From Foreign Policy, here's the 2009 Failed States Index (and a response). Bound Men: Why black conservatism has so much explaining to do and why it’s already lost. Stephen Law on the case of the sixth islander and Jesus' historicity. Fears of Muslim anger over religious book: Does God Hate Women? by Jeremy Stangroom and Ophelia Benson cites attitudes to women and criticises Mohammed's marriage. Could the era of overparenting — also known as helicoptering, smothering mothering, alpha parenting or child-centered parenting — be over? A review of Simon Garfield’s Mini: the True and Secret History of the Making of a Motor Car. A review of The Vision Revolution by Mark Changizi. Remixed Messages: What happens when an artifact of persuasion encounters the modern marketplace. Nicole Rudick reviews Black Light by Kehinde Wiley. A review of Lives in Science: How Institutions Affect Academic Careers by Joseph C. Hermanowicz. An article on Awful Library Books, a blog that catalogs the worst books found on local shelves. The Joys of Brain Scrubbing: A look at the advantages of memory deletion in a collectively omniscient world. Two researchers crunching population statistics have confirmed an unsettling reality: How did 100,000,000 women disappear?


From Technology Review, can aging be solved? Gerontology pioneer Leonard Hayflick discusses the biological causes of aging; and Ray Kurzweil says that exponential advances will allow us to intervene in the aging process. A review of Parallel Empires: The Vatican and the United States — Two Centuries of Alliance and Conflict by Massimo Franco and Against the Grain: Christianity and Democracy, War and Peace by George Weigel. A review of Wolfram Kaiser's Christian Democracy and the Origins of European Union. How do we know we're not in a cult? Here are some warning signs. A review of Driving Like Crazy: Thirty Years of Vehicular Hell-bending, Celebrating America the Way It's Supposed To Be — With an Oil Well in Every Backyard, a Cadillac of the Federal Reserve Mowing Our Lawn by P. J. O'Rourke (and more and more and more and more). An article on George Hamilton: "Please don't think I just went out with famous women". Street Farmer: Can Will Allen make the inner city the next front in the good-food movement? The wickedness of the long hot shower: James Garvey argues that climate change is a serious moral problem — for you. Beyond abstraction: An article on moving the public on climate action. A look at the future of 5 telescopes in space.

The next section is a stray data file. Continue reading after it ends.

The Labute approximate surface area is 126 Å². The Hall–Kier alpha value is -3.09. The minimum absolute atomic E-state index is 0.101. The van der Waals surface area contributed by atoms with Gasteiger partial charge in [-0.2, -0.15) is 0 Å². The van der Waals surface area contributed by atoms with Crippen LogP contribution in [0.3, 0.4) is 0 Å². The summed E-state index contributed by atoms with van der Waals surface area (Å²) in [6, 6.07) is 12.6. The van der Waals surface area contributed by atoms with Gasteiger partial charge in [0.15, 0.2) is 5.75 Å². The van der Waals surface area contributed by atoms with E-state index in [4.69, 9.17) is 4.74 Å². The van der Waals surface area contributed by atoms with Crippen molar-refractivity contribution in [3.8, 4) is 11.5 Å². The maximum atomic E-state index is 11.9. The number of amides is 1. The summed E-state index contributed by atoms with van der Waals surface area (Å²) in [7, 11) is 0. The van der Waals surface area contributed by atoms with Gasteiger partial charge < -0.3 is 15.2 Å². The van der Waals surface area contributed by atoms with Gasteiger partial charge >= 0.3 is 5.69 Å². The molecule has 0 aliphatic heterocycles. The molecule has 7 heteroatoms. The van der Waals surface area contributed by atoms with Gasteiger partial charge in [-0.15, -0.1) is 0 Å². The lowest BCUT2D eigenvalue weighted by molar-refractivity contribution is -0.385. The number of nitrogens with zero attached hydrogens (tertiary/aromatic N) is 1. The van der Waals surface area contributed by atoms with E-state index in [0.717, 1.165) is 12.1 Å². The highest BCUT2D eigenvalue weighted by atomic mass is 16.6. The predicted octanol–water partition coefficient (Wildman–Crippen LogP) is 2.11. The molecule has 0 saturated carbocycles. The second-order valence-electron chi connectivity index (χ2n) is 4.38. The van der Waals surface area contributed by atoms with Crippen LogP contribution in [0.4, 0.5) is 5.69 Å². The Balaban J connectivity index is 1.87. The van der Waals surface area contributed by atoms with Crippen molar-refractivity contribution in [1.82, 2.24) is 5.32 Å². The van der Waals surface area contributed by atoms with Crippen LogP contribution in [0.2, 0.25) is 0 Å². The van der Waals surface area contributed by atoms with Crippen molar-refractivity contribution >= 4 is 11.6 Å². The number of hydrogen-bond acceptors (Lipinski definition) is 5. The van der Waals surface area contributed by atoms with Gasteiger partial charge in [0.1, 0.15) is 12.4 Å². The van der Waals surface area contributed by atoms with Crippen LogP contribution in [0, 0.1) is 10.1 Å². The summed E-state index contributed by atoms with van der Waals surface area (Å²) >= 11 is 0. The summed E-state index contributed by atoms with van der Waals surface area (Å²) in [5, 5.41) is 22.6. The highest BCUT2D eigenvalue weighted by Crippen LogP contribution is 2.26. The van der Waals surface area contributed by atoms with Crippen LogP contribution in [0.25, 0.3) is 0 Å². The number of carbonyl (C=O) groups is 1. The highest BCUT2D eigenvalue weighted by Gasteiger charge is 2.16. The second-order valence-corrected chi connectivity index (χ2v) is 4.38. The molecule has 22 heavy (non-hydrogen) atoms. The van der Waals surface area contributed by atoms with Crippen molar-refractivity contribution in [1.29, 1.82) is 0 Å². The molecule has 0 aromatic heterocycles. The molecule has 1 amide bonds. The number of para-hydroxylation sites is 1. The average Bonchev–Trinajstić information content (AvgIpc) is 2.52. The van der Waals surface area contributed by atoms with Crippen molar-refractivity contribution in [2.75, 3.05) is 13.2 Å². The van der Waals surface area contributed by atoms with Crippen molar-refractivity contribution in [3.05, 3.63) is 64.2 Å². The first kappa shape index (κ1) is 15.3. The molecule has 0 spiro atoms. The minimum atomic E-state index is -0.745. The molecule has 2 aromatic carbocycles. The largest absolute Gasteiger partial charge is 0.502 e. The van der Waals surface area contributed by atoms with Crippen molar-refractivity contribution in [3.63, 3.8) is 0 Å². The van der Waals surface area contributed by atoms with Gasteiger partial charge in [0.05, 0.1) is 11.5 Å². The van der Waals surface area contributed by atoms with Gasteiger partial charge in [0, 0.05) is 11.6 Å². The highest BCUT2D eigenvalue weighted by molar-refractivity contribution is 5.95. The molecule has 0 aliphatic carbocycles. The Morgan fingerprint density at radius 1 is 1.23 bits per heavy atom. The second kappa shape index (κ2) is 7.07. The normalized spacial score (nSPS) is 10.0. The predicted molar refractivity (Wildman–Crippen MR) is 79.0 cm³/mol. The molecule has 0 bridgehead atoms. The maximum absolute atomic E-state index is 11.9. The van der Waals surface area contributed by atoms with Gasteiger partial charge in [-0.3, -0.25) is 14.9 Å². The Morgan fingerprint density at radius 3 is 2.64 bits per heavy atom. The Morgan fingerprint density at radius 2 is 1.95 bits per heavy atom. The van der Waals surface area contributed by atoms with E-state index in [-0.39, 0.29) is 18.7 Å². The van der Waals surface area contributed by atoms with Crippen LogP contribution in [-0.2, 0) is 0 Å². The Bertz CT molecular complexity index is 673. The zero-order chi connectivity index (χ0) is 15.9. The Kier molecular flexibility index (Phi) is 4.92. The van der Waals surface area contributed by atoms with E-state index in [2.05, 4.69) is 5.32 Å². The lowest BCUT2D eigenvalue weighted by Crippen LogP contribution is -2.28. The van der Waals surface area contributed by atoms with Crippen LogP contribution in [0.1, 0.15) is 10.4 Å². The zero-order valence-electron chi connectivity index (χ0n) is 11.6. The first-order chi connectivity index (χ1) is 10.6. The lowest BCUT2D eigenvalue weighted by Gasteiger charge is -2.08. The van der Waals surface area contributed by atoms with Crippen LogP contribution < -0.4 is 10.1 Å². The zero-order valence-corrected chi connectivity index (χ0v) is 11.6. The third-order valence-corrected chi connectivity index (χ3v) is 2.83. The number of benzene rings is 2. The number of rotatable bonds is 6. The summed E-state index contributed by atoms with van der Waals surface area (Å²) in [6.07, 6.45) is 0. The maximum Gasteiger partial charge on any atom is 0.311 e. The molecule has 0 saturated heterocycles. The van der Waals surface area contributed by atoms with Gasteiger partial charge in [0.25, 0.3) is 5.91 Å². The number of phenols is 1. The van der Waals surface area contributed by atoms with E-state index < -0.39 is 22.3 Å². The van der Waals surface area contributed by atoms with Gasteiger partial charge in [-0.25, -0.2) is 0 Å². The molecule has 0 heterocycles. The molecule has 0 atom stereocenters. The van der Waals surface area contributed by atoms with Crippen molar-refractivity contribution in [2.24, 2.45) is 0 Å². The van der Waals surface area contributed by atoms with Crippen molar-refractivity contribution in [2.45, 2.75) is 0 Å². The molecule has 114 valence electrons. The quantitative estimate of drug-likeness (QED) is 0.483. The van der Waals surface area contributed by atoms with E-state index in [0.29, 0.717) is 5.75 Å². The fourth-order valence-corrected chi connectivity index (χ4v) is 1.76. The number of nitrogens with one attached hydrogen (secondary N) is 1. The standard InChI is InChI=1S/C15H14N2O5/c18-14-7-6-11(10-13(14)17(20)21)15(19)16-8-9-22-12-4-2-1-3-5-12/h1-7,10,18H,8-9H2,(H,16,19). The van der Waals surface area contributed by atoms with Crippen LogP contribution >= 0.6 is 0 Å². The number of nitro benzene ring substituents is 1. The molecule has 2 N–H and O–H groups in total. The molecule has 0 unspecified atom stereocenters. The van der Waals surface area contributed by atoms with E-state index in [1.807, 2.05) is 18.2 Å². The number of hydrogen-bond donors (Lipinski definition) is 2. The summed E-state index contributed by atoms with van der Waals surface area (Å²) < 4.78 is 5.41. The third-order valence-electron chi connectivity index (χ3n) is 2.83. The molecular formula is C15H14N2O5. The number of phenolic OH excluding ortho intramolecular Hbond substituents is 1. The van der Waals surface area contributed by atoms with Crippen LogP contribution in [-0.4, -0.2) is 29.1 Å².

From Wired, tech is too cheap to meter: Chris Anderson on why it's time to manage for abundance, not scarcity; and here are genius strategies for defanging the Web’s harshest critics. Anne Applebaum on a close reading of Sarah Palin's Facebook message to the nation. In order to remain as predictable as possible, Wonkette’s writers have decided they really don’t like Rep. Michele Bachmann. Did the toppling of Saddam Hussein lead to recent events in Iran? Death of the Whiz Kid: Fred Kaplan on Robert McNamara. An interview with Henry Kissinger: "Obama is like a chess player". Meet Orly Taitz, Queen Bee of people obsessed with Barack Obama's birth certificate. A review of Living up to Death by Paul Ricoeur. Why did the bankers behave so badly? Veteran TV naturalist David Attenborough loves humans as much as other wildlife, but not when global populations are out of control. The John Roberts Method: How the Supreme Court is patiently bending the law to the right. Is Sasha Grey porn's first artiste? From Time, a special report on the legacy of FDR. From American, a review of Tyler Cowen's Create Your Own Economy: The Path to Prosperity in a Disordered World; and as American as cricket: Cricket and baseball are twin brothers, separated at birth.